Using Sugar Substitutes in Diabetes

Using sugar substitutes in diabetes are helpful in controlling blood sugar. And there is an added benefit in using artificial sweeteners and that is weight loss- if you are smart about it, according to a recent joint scientific statement from the American Heart Association and the American Diabetes Association published in the journal Circulation.

“When you use these non-nutritive sweeteners smartly, they will help you cut back on sugar and calories,” says Christopher Gardner, PhD, who chaired the writing group for the joint statement.

The Key Word Is Smartly

Unfortunately, it is a common tendency among those who consume artificial sweeteners to snack on other sugar-laden foods and drinks later in the day in response to their sugar craving. This bad habit undoes the benefit of the sugar substitutes and causes increases in the blood sugar. In reviewing the statement for WebMD, Kris Voight agreed,

The caveat about not overdoing sugary foods later in the day is key…some think having a diet soda gives them permission to have a treat later, she says. To quell sugar cravings, Voight suggests eating a bit more protein to help maintain a feeling of fullness.

America Loves Sugar

The American Heart Association (AHA)  warned in 2009 that Americans eat too much sugar. While the recommendation is that most women eat no more than 100 calories of added sugar a day and men no more than 150 calories, the average American’s daily sugar intake is around 355 calories.

This alarming discovery prompted the AHA to recommend reducing the amount of added sugars in our diets. And that, in turn, led to the question of whether using sugar substitutes could help. So, the AHA asked a panel of experts to examine the role of artificial sweeteners in controlling weight and diabetes.

The experts evaluated scientific studies on six of these sweeteners, Gardner says.

“Five of the six are artificial, while stevia is plant-based,” he says. The other five are:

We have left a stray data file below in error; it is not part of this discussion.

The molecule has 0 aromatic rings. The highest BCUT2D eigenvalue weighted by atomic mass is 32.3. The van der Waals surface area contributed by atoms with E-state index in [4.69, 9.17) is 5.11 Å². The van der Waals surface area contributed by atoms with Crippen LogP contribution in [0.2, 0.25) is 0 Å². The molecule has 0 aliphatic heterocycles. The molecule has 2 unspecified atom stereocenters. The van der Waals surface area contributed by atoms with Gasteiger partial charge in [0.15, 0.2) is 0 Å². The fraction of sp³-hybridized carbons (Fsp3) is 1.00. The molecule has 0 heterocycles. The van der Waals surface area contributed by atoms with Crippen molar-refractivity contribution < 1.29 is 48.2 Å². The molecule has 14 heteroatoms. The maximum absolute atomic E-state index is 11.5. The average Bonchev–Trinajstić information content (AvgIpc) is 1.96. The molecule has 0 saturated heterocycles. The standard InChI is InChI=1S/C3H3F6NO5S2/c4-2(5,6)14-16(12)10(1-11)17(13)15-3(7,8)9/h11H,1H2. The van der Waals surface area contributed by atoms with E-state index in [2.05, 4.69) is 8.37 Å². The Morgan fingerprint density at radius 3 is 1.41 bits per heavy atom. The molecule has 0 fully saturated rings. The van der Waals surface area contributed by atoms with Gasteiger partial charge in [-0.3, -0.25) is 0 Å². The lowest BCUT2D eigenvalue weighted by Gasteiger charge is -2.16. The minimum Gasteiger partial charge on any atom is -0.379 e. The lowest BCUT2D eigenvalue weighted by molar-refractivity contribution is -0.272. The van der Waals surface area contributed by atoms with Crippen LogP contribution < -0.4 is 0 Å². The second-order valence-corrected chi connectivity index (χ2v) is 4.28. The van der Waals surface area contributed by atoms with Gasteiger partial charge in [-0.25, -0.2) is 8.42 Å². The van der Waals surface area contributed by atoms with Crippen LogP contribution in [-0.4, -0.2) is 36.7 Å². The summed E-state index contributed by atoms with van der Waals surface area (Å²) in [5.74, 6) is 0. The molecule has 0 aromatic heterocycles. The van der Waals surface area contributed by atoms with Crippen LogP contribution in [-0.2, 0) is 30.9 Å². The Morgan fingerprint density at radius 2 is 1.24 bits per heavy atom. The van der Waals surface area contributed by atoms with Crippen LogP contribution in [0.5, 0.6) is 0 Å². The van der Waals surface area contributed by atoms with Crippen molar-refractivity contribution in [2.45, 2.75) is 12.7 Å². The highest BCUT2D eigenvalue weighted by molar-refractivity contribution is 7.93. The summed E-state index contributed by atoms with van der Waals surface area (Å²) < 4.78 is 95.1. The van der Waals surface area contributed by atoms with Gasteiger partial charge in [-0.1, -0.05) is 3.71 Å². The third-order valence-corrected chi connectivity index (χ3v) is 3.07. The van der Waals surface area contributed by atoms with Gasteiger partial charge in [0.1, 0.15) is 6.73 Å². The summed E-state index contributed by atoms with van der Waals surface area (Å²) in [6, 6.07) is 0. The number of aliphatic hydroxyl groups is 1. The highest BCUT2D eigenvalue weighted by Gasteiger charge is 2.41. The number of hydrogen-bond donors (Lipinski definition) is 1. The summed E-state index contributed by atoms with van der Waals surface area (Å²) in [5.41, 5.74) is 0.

Products with these sweeteners have become much more plentiful. Between 1999 and 2004, according to Gardner, more than 6,000 new products with these sweeteners hit the market.

The experts looked only at whether the alternative sweeteners could help with weight control and blood sugar control. They did not consider whether these products themselves might carry health risks.

“We didn’t address safety,” Gardner says.

The Study’s Conclusion?

The study concluded that there was insufficient data to claim that artificial sweeteners help with weight and blood sugar control. However, they did conclude that there was some data that suggested that the sugar substitutes appeared to help.

The Calorie Control Council is the industry group representing the manufacturers of artificial sweeteners. They were happy to hear of the recently released statement,

Haley Curtis Stevens, PhD, the council president, says: “The Calorie Control Council is pleased that the American Heart Association and the American Diabetes Association have confirmed that substituting non-nutritive sweeteners for sugars may help people reach and maintain a healthy body weight and that for people with diabetes, non-nutritive sweeteners can aid with glucose control.”

While using sugar substitutes in diabetes may be helpful in controlling blood sugar, remember that artificial sweeteners are not magic bullets and should be used wisely.